Anti-government riot hits Latvia
A 10,000-strong rally in Riga protesting the Latvian government's response to the economic crisis descended into rioting as hundreds of demonstrators clashed with police and attempted to storm parliament.
The group of mostly young demonstrators broke away from the main peaceful protest, smashing windows of the parliament building and hurling rocks and snowballs at police, reports the Baltic Times.
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Authorities tried to corral the troublemakers into a side street, but the youths overturned a police van and set it alight, subsequently also breaking windows at the finance ministry and looting a liquor store.
In response, police used mace and truncheons, baton-charging the rioters and ultimately dispersing the crowd after three hours of ructions.
Police arrested 126 protesters, while a total of 30 were injured, three of whom were police officers.
The demonstration, the largest the country has seen since gaining independence in 1991, had been called by opposition parties and trade unions to protest planned austerity measures and demand the resignation of centre-right Prime Minister Ivars Godmanis over his handling of the economic crisis.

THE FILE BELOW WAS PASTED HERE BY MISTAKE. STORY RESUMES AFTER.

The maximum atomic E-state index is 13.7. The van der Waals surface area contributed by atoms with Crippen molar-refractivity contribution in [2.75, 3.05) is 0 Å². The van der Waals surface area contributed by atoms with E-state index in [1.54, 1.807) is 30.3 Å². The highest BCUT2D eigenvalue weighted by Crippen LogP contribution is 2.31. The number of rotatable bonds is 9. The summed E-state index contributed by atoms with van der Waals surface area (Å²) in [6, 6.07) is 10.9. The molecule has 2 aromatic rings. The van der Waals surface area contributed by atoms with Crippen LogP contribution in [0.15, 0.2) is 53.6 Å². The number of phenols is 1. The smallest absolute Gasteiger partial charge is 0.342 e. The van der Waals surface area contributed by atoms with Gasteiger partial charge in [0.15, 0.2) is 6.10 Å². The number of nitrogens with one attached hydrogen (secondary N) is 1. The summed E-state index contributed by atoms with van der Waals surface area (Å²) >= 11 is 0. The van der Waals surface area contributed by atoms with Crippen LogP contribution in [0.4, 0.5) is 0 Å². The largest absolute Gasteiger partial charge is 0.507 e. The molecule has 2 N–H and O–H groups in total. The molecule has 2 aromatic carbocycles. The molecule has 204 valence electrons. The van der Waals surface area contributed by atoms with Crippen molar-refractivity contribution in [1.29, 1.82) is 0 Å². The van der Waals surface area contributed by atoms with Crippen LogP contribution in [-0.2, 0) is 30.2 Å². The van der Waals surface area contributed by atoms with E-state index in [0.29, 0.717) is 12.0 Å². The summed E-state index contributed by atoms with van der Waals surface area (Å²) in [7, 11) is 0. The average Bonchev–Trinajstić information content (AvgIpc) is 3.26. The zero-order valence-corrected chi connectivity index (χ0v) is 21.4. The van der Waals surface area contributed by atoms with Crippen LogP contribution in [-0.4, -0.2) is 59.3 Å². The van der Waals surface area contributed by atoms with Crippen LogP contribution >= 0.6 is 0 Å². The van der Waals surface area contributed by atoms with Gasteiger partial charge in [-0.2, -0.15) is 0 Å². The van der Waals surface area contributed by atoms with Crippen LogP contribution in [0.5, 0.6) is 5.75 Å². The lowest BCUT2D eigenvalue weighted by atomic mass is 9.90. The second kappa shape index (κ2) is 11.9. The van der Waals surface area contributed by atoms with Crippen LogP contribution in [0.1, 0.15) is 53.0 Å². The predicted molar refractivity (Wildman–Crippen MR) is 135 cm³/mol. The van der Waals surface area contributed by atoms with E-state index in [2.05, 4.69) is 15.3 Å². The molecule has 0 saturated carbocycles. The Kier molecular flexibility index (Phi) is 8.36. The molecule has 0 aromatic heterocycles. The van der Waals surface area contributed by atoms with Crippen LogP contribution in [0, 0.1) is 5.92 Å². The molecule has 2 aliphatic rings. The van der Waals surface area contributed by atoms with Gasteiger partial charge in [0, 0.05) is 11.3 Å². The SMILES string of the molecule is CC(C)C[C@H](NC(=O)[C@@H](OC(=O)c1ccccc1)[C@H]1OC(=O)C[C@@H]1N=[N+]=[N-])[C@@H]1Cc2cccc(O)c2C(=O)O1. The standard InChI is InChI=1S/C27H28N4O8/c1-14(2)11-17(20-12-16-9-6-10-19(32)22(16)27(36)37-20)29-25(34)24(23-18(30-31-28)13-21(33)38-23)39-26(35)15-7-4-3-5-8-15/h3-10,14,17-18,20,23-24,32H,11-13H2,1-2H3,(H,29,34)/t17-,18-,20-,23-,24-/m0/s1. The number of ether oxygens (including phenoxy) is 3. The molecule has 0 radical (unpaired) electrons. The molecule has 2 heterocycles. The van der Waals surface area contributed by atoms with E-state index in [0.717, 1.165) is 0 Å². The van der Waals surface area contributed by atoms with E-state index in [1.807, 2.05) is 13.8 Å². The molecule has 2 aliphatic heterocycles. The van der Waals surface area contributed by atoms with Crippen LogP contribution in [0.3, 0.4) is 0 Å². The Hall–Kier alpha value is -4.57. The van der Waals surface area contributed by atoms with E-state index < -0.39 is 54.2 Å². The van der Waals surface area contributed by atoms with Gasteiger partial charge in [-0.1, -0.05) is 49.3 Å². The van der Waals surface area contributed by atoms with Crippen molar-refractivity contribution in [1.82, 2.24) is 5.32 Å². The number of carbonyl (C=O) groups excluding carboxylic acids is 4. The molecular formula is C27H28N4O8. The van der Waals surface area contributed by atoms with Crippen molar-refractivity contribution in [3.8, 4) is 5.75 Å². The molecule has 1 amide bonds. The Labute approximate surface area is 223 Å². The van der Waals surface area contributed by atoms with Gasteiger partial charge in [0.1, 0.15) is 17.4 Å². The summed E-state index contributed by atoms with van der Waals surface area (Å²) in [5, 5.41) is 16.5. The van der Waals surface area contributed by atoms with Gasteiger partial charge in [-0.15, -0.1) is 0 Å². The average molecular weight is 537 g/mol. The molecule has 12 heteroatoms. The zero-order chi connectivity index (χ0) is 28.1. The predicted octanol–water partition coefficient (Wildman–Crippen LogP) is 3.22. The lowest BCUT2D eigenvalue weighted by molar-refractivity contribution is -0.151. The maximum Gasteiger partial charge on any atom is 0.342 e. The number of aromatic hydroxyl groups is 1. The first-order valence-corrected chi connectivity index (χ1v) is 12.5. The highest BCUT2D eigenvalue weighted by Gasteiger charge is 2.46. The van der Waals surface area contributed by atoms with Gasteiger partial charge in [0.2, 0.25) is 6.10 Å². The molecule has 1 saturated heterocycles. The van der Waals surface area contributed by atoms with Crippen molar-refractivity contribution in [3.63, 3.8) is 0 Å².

Protest organisers distanced themselves from the violence, but said they buttressed the argument that the government should resign.
Latvia has won an emergency €7.5 billion package of loans from the European Union and the International Monetary Fund to bolster its battered economy, hit hard by the ongoing global financial crisis.
However, the money come in return for an agreed package of austerity measures. Wide-ranging structural reforms and wage reductions, particularly in the public sector have been approved by the country's parliament.
Public sector wages are to be slashed by 15 percent in 2009 alongside deep cuts to government expenditures of 1 billion Latvian lats (€1.41 billion), a slashing of income tax and increases in VAT rates. The country aims to limit its budget deficit to five percent of GDP in 2009, falling still further to three percent by 2011.
In total, the package of austerity measures equals seven percent of GDP.
The Latvian economy is predicted to contract between five and eight percent this year.
Mr Godmanis later dismissed the protests on television, saying they should not be compared with the ‘Singing Revolution', the mass demonstrations from 1987-1990 that culminated in the independence of the Baltic States from the Soviet Union.